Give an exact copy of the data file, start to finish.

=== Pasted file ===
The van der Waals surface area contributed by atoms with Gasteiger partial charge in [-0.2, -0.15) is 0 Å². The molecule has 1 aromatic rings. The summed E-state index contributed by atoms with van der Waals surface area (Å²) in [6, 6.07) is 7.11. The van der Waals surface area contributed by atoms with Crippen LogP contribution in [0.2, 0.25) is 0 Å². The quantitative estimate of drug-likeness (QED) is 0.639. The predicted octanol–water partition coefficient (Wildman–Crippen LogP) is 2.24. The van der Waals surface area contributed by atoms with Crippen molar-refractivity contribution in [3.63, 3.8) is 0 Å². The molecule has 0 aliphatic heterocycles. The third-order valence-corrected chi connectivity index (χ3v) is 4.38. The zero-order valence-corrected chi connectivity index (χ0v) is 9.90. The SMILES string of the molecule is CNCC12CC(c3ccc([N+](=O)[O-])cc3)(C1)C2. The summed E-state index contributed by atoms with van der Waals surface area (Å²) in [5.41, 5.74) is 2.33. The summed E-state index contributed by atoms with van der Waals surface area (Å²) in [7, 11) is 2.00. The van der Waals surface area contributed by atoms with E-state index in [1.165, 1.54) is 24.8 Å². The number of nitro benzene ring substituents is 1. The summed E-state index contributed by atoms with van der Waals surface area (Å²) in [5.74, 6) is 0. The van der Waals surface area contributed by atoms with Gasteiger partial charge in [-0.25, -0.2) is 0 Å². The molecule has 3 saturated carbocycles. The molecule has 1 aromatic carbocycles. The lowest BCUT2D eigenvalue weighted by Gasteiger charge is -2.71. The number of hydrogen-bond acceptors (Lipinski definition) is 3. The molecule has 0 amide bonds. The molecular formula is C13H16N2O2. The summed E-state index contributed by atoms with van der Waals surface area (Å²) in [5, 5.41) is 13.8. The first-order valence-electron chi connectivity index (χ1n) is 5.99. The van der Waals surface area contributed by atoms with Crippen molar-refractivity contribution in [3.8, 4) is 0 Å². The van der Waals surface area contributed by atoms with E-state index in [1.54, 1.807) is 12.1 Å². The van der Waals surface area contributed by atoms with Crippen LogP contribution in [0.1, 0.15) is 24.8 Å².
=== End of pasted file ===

The van der Waals surface area contributed by atoms with Gasteiger partial charge in [-0.2, -0.15) is 0 Å². The molecule has 1 aromatic rings. The summed E-state index contributed by atoms with van der Waals surface area (Å²) in [6, 6.07) is 7.11. The van der Waals surface area contributed by atoms with Crippen LogP contribution in [0.2, 0.25) is 0 Å². The quantitative estimate of drug-likeness (QED) is 0.639. The predicted octanol–water partition coefficient (Wildman–Crippen LogP) is 2.24. The van der Waals surface area contributed by atoms with Crippen molar-refractivity contribution in [3.63, 3.8) is 0 Å². The molecule has 0 aliphatic heterocycles. The third-order valence-corrected chi connectivity index (χ3v) is 4.38. The zero-order valence-corrected chi connectivity index (χ0v) is 9.90. The SMILES string of the molecule is CNCC12CC(c3ccc([N+](=O)[O-])cc3)(C1)C2. The summed E-state index contributed by atoms with van der Waals surface area (Å²) in [5.41, 5.74) is 2.33. The summed E-state index contributed by atoms with van der Waals surface area (Å²) in [7, 11) is 2.00. The van der Waals surface area contributed by atoms with E-state index in [1.165, 1.54) is 24.8 Å². The number of nitro benzene ring substituents is 1. The summed E-state index contributed by atoms with van der Waals surface area (Å²) in [5.74, 6) is 0. The van der Waals surface area contributed by atoms with Gasteiger partial charge in [-0.25, -0.2) is 0 Å². The molecule has 3 saturated carbocycles. The molecule has 1 aromatic carbocycles. The lowest BCUT2D eigenvalue weighted by Gasteiger charge is -2.71. The number of hydrogen-bond acceptors (Lipinski definition) is 3. The molecule has 0 amide bonds. The molecular formula is C13H16N2O2. The summed E-state index contributed by atoms with van der Waals surface area (Å²) in [5, 5.41) is 13.8. The first-order valence-electron chi connectivity index (χ1n) is 5.99. The van der Waals surface area contributed by atoms with Crippen molar-refractivity contribution in [3.8, 4) is 0 Å². The van der Waals surface area contributed by atoms with E-state index in [1.54, 1.807) is 12.1 Å². The van der Waals surface area contributed by atoms with Crippen LogP contribution in [0.1, 0.15) is 24.8 Å².